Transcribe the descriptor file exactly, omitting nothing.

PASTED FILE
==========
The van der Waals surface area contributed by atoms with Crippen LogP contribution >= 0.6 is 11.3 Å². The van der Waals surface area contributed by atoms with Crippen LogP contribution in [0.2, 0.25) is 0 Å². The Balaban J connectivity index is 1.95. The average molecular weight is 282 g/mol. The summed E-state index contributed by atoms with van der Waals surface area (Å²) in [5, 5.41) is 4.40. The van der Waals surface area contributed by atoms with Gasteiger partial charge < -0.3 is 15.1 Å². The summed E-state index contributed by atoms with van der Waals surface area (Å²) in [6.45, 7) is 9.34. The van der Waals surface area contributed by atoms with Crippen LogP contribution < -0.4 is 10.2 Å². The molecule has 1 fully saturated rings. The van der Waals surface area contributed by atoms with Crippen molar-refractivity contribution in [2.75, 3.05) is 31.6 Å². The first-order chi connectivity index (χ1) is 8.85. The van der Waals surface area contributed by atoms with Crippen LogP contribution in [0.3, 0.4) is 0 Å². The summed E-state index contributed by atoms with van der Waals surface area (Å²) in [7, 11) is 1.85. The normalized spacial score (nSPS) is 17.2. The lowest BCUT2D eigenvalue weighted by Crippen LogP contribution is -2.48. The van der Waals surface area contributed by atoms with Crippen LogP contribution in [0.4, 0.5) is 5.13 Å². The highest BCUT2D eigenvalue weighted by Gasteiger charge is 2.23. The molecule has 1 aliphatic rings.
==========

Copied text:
The van der Waals surface area contributed by atoms with Crippen LogP contribution >= 0.6 is 11.3 Å². The van der Waals surface area contributed by atoms with Crippen LogP contribution in [0.2, 0.25) is 0 Å². The Balaban J connectivity index is 1.95. The average molecular weight is 282 g/mol. The summed E-state index contributed by atoms with van der Waals surface area (Å²) in [5, 5.41) is 4.40. The van der Waals surface area contributed by atoms with Gasteiger partial charge < -0.3 is 15.1 Å². The summed E-state index contributed by atoms with van der Waals surface area (Å²) in [6.45, 7) is 9.34. The van der Waals surface area contributed by atoms with Crippen LogP contribution < -0.4 is 10.2 Å². The molecule has 1 fully saturated rings. The van der Waals surface area contributed by atoms with Crippen molar-refractivity contribution in [2.75, 3.05) is 31.6 Å². The first-order chi connectivity index (χ1) is 8.85. The van der Waals surface area contributed by atoms with Crippen LogP contribution in [0.3, 0.4) is 0 Å². The summed E-state index contributed by atoms with van der Waals surface area (Å²) in [7, 11) is 1.85. The normalized spacial score (nSPS) is 17.2. The lowest BCUT2D eigenvalue weighted by Crippen LogP contribution is -2.48. The van der Waals surface area contributed by atoms with Crippen LogP contribution in [0.4, 0.5) is 5.13 Å². The highest BCUT2D eigenvalue weighted by Gasteiger charge is 2.23. The molecule has 1 aliphatic rings.